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# What are home loan break costs?

Mark Bristow

If you have a fixed rate home loan and you are still in the fixed period, you may incur additional charges if you refinance or sell your property and exit from your loan. These charges for breaking the fixed rate home loan contract are called break costs.

## Why do mortgage lenders charge break costs?

Because the break costs of leaving a fixed rate home loan early can prove quite expensive, it’s often worth considering whether it would be more affordable to wait for the fixed interest period to expire before looking into refinancing the loan.

Lenders charge break costs because when a borrower breaks a fixed term contract, the lender is going to lose the money it was expecting to receive as income from the loan’s interest.

This can leave a gap in the bank’s previously prepared budget, especially if the bank’s wholesale funding costs have fallen over the time since you first took out the fixed rate loan. This is often (but not always) reflected by the lender cutting its home loan interest rates.

As a result, the lender will calculate how much they will lose by you ending the loan contract ahead of schedule and charge you accordingly.

## How much are home loan break costs?

Different lenders calculate break costs using different methods, but you may be able to estimate your break costs using the following formula:

Remaining loan amount x remaining fixed term x change in costs of funding = Break cost

This means that the higher your remaining loan amount, the longer your remaining fixed term, and the greater the change in funding costs, the more you may have to pay in break costs if you exit your fixed loan early.

For example: Imagine you had a home loan with an interest rate fixed for five years, but wanted to sell you property or refinance with another lender after just three years had passed. Assuming you had \$500,000 still owing on the mortgage, and the bank’s cost of funding had fallen by 1 per cent over the past three years, your break costs could work out as follows:

\$500,000 x 2 years x 1% = approximately \$10,000

(Hypothetical calculation is for informational puposes only)

Keep in mind that banks and mortgage lenders don’t usually make their funding costs public, and other factors may also be in play, so it may not be easy to estimate your break costs if you choose to exit your fixed term early. You may want to contact your lender to request a break costs quote before making a decision to exit your fixed rate home loan.

## Are break costs the same as exit fees?

While break costs and exit fees sound similar, there are important differences between the two.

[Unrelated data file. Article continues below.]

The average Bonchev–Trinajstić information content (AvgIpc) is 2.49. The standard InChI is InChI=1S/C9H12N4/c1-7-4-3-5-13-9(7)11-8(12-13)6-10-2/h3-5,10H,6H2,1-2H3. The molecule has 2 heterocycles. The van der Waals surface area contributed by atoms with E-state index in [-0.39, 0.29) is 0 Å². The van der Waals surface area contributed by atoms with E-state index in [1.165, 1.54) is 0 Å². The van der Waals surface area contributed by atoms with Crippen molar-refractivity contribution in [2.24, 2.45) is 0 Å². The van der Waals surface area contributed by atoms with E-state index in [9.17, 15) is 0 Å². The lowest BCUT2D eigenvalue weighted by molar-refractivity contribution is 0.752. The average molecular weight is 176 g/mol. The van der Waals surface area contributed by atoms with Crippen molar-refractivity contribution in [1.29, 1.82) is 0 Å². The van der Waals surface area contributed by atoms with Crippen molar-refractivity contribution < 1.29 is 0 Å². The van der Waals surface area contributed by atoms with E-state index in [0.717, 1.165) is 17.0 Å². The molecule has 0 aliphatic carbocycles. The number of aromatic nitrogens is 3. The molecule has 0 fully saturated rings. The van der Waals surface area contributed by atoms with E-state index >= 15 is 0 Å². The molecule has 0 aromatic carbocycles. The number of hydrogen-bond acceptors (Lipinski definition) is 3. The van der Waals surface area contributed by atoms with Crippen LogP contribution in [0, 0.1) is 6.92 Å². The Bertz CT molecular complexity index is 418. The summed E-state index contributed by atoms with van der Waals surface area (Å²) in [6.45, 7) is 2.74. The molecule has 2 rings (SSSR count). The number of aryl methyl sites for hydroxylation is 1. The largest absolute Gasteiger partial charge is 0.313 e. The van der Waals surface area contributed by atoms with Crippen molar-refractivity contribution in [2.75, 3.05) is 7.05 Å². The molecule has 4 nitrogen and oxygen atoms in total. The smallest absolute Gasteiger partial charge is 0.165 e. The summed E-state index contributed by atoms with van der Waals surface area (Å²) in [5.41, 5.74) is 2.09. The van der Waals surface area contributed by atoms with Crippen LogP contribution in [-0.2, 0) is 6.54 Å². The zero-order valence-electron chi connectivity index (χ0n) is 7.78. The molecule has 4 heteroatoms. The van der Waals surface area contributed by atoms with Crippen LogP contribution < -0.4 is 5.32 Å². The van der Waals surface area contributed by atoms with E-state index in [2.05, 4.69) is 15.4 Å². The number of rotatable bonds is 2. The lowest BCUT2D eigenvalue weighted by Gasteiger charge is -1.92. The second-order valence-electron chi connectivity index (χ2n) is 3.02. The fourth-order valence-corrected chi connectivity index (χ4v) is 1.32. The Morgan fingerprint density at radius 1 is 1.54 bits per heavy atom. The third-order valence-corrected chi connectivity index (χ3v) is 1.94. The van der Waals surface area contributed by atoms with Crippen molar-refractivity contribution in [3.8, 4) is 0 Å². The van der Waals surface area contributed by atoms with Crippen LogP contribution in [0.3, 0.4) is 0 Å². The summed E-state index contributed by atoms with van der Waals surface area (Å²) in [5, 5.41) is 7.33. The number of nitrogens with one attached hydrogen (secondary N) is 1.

Before 2011, if you had wanted to cancel your home loan contract (not just fixed rates home loans – variable rate home loans too) before the loan term expired, you would have usually been charged exit fees. These fees were set by lenders, and their costs could be high, making them a major deterrent for consumers who were comparing home loan rates and wanting to switch home loans.

The Federal Government stepped in and legislated that from 1 July 2011, lenders were no longer able to charge customers who wished to repay their home loan early.

Despite these changes, if you refinance your home loan you may still be charged a discharge fee from your existing lender, plus application fees or upfront costs by your new lender. However, these fees are legally required to only cover the lender’s admin costs, and usually come to a couple of hundred dollars.

Keep in mind that there may also be other costs to consider when refinancing, such as stamp duty.

## What do break costs mean for your refinance?

The more it costs to switch from one home loan to another, the less affordable your refinanced mortgage could ultimately turn out to be. Even if you switch to a mortgage offering a lower interest rate that saves you money on your home loan, it may take a long time for these savings to make up for these high switching costs and ultimately “break even” on your home loan.

You may want to compare home loans before you refinance and consider whether the value of lower interest rates and other features and benefits may help offset any break costs you may be charged. A mortgage broker may be able to help you work out the best solutions to suit your budget and your financial needs.

Disclaimer

This article is over two years old, last updated on January 4, 2017. While RateCity makes best efforts to update every important article regularly, the information in this piece may not be as relevant as it once was. Alternatively, please consider checking recent home loans articles.

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This article was reviewed by Personal Finance Editor Georgia Brown before it was published as part of RateCity's Fact Check process.